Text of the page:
Without thinking, I went to him, “Oberon, drop it!” I said, as if it were appropriate to speak to the King of the Faeries as if he were an obedient dog.  He listened though and dropped the bunny, which remained frozen.  I held Oberon by the scruff of the neck.  “Go bunny; bunny run,” I said, but the bunny did not move.  I then tapped the bunny on his back at the tail.  The bunny remained frozen, though it did not appear yet to be injured.  I let go of Oberon and went to get a towel or something to pick up the bunny.  Then Oberon tapped the bunny just where I had touched it.  Off ran the bunny through the shoes neatly piled outside the meditation hall.  I caught Oberon and picked him up.  The bunny again froze, looking back at us.  At this point I was completely oblivious to anything other than the cat and the bunny.  “Bunny run; go now.”  Oberon squirmed, but did not scratch me, letting me continue to hold him.  Finally, the bunny ran off into the scrub and disappeared.  I put down Oberon.  He sniffed the trail, but then came back to me for a petting when I called.  “Thank you for the offering Oberon; I know it was well intentioned, but we are not so keen on bringing dead baby animals into the meditation hall.”  He sniffed, lifted his regal head, and sat down to wash.

Leaving aside what my actions may have done to the fabric of the world order and the pondering I could do about the interrelationship between destiny and free will, I felt that I had been given a wonderful lesson about life and practice. Practice can bring us great freedom if we stay steady on the path.  Like the bunny, though, we can stay frozen in fear and old patterns, even when we are given a glimpse of the freedom of self we can get from practice.  As dire as things may be (or perhaps even when they are at their worst), we return to the familiar, regardless of whether we are unhappy with it, regardless of how old patterns are limiting our ability to grow.  Sometimes it is dissatisfaction with and pain from the old patterns themselves (revealed more clearly by practice already begun) that push us to go further, just as it took Oberon getting the bunny to run again for me to realize he was sufficiently healthy to be able to run off.  And just as I stayed with Oberon and the bunny until the bunny finally took his chance at freedom, the practice and the truths and freedom practice can reveal will always be there.  No matter how many times we forget or return to the stuck and the familiar, the opportunity for growth and freedom continues to await.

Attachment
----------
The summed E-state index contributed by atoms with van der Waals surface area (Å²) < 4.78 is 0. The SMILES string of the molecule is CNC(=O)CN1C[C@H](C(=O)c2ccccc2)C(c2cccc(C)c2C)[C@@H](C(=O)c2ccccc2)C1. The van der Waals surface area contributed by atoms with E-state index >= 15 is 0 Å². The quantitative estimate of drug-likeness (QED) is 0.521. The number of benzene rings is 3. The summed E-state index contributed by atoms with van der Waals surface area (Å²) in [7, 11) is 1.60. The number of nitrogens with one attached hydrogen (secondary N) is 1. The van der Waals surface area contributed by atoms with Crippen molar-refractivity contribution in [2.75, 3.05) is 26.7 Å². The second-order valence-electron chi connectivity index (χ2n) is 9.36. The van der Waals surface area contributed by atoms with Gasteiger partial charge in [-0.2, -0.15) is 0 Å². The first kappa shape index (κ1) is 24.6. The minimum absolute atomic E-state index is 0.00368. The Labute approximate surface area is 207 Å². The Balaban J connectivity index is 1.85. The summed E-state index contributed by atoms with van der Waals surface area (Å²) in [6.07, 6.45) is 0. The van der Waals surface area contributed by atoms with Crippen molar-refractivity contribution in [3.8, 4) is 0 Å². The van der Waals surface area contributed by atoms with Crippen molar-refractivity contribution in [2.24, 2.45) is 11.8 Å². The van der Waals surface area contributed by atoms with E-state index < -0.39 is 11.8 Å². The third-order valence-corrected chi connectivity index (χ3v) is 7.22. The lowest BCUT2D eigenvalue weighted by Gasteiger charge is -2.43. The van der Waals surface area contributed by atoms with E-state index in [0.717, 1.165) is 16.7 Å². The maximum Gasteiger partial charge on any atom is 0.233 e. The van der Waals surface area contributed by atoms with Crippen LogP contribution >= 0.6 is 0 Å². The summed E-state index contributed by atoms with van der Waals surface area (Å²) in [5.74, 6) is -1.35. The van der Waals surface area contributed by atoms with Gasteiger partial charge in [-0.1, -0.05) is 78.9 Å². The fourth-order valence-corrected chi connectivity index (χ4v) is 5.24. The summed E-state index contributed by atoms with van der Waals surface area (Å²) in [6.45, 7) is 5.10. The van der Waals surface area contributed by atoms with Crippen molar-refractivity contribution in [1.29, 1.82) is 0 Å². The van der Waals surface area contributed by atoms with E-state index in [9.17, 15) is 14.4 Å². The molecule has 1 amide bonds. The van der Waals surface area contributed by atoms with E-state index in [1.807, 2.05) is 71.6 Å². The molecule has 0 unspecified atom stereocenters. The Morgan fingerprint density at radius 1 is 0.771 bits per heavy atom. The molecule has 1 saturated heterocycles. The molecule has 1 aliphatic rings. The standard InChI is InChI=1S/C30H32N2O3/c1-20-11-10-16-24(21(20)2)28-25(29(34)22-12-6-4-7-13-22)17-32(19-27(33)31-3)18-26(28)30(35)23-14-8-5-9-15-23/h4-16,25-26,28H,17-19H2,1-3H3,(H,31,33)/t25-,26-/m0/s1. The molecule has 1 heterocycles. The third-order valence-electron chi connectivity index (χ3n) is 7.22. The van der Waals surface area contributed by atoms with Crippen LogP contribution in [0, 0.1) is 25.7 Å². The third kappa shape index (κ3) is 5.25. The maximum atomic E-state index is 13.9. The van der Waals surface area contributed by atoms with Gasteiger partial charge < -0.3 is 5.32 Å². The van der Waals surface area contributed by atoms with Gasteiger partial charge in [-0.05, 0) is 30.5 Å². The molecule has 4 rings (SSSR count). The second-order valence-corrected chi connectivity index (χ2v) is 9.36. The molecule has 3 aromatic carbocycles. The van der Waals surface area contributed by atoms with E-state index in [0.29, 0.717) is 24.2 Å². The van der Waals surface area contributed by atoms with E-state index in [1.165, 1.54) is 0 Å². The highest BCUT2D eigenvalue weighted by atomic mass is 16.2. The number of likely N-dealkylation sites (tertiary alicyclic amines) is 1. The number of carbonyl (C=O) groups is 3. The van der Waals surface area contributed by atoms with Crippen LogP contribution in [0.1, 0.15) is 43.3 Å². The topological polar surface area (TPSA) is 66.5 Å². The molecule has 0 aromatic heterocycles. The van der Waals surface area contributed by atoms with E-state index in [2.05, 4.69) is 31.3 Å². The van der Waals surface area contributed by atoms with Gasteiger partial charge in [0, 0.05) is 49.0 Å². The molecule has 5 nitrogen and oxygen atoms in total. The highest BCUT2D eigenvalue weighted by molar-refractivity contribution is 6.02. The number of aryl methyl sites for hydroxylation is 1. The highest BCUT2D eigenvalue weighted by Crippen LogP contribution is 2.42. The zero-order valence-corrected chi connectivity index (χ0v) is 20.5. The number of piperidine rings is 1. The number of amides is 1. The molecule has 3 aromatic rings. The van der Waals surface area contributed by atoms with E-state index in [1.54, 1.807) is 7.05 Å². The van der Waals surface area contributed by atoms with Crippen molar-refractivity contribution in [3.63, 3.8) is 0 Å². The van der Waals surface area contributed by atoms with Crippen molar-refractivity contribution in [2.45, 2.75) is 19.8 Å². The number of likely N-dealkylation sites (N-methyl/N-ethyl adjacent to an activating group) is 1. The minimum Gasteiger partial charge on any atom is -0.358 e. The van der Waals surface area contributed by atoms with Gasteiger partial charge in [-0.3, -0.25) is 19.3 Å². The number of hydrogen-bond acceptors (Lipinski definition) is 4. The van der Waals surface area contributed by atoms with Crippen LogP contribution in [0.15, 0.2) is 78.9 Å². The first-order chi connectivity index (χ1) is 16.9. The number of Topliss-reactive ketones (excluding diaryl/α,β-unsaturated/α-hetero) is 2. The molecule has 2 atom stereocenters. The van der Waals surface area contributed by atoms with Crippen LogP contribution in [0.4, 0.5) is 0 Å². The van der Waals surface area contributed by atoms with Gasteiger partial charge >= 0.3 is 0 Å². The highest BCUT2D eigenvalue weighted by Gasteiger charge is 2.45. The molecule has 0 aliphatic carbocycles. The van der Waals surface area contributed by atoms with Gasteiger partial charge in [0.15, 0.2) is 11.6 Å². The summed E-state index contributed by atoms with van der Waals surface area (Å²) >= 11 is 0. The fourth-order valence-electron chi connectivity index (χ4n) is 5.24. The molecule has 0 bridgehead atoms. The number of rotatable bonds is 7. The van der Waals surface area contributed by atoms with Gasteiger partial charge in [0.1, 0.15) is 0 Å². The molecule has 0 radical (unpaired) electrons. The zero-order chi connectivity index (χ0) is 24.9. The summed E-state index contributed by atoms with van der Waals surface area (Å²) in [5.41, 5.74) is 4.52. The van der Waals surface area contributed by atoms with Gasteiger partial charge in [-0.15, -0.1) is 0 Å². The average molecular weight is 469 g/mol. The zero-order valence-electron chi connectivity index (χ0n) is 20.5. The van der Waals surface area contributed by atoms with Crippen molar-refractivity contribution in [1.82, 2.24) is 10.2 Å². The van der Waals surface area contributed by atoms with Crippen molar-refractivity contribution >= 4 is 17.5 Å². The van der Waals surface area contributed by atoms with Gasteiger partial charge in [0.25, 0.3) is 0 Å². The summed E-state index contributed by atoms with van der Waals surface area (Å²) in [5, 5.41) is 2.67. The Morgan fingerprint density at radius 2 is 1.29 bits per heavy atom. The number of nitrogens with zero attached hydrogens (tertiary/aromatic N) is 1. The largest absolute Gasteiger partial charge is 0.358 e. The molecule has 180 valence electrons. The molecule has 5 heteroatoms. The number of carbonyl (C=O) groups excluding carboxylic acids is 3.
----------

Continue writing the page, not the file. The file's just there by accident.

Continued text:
When I am feeling stuck, when I am finding myself returning to patterns that do not serve, I will think about my own personal nyaya of the cat and the bunny.  I hope it will serve to keep me moving forward, less stuck, less attached to the familiar that no longer serves.

Share

Coming Home from Retreat (and Savasana)

How do you plan your return home from a retreat or vacation?  Do you come home at the very last minute, so that the travel is exhausting and the first day back at work is a struggle?  Or do you plan to have a day — or at least several hours — to unpack, make sure you have fresh food to eat, and have brought the feeling of vacation back into your home life before getting back to work?

When I was studying on retreat in Arizona, Paul Muller-Ortega took particular pains to emphasize the importance of doing savasana for at least a few minutes after sitting for meditation for a “slow re-entry.”  Without the resting time in between practicing/adventuring/celebrating/retreating and working, it is like eating a loaf of bread right out of the oven, rather than giving it at least 10-15 minutes to rest.  Right out of the oven, the is too hot and the texture is not right, and we cannot taste how good it is.  Give it a chance to rest, and it is exquisitely hot and fresh and perfect.

We need to rest, to reintegrate, to settle or we can feel like there is no point in going on vacation.  How many people do you know (perhaps you have said this yourself) who say there is no point in going on vacation because it just makes work harder on return?  When I take a shorter vacation/rest/retreat to account for reintegration time, and then fully reintegrate, the rejuvenating properties of getting away definitely last longer.

I returned very late Sunday night.  Yesterday I practiced at home, did my laundry, cleaned the yoga room, petted the cats, had a massage, did a little reading, cooked delicious food (homemade granola, kitcheree, greens from the garden), and went to sleep early.  Now I am off to work, seeking to bring what I learned into my day.

Share

Azalea Walk at the National Arboretum (and Sadhana)

As it is every year, the Azalea Walk at the National Arboretum fills me with joy and wonder.  “Was it really this splendid last year?” one of my companions asked.  “I go every year,” she said, “but I forget how gorgeous it is!” She comes back each year to remember the beauty and the awe.  So, too, it can be with our practice.  We stop going to class or practicing our meditation or asana for a while because we get too busy.  Then we come back, and we ask ourselves how we could have forgotten the joy and beauty a steady practice brings us, and we are inspired to commit again.

Share